1. Quantified experience
What does quantified mean and why is it important? Quantified experience is when you give a number or data point for your accomplishment. It paints a picture of the value you bring to the table and that’s a recipe for getting an interview.
Before: Increased departmental sales in first year of role.
After: Stopped a two year trend of decline in revenues and increased sales by 15% in 11 months.
Before: Completed status reports on electrical systems and designs
After: Completed 10 comprehensive status reports on electrical systems and designs
When you are specific with numbers, it shows how you can increase sales, reduce cost, improve systems and processes, etc.
2. Accomplishments, not Duties
We all have job duties. The average individual performs their job duties and do exactly what’s asked of them and reach the basic or minimum expectations required of them. However the above average performer accomplishes more than what’s asked of them, they use their creativity and resourcefulness to add greater ROI to the company to become a more valuable asset.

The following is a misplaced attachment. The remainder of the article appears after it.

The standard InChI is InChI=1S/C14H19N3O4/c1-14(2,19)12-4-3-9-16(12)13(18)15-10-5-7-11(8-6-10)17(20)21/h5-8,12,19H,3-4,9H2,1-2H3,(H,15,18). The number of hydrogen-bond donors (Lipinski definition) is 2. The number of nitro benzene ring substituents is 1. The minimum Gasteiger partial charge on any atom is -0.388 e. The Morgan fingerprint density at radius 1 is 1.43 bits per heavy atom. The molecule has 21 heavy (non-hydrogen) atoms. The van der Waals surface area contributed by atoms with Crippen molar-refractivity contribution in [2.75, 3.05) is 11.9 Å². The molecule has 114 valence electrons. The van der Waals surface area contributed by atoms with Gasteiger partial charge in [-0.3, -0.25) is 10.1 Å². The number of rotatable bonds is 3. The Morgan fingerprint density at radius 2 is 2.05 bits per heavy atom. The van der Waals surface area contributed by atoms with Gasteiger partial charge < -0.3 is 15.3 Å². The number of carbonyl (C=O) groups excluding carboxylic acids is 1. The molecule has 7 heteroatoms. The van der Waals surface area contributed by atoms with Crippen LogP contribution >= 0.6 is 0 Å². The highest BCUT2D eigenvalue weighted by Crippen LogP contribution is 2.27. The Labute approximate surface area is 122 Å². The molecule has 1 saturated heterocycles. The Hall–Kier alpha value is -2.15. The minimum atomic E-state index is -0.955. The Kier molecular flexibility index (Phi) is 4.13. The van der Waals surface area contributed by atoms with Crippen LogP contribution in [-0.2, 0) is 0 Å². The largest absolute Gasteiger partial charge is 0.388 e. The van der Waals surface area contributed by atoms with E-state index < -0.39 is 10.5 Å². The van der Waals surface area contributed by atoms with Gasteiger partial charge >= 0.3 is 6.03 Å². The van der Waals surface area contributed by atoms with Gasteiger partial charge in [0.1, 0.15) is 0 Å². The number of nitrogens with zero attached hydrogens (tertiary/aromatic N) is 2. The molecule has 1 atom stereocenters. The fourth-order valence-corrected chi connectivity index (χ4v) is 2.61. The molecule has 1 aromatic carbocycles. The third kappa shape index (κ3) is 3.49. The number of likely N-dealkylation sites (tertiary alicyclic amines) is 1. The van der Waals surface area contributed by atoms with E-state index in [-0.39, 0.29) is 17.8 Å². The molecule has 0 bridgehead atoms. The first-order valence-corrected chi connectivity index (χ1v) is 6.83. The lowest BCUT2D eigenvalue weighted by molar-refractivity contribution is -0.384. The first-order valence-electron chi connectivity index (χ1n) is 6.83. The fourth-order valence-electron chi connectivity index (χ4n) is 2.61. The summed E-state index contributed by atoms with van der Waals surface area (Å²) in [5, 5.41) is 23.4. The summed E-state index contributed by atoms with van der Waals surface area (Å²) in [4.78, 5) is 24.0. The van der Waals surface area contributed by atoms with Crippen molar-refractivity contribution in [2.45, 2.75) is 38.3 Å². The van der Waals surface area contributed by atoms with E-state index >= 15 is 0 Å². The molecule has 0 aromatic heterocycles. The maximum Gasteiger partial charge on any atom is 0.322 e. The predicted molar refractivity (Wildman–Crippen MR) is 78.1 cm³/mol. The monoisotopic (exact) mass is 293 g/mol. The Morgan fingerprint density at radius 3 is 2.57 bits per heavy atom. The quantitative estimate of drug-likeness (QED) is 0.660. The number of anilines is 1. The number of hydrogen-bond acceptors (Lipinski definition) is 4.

When you display your accomplishments it shows how you can add value to the company.
Job Duty: monitored and tracked inventory control
Job Accomplishment: developed an inventory control program to help lower costs by 20%
Customer Service Example:
Job Duty: made phone calls to customers on a daily basis
Job Accomplishment: created customer cheat sheet that reduced average customer call times from 20 minutes to 12 minutes.
Displaying accomplishments gets the reader interested in meeting you and learning more about what you can do for their company – after all, it’s always nice to have someone who goes above and beyond!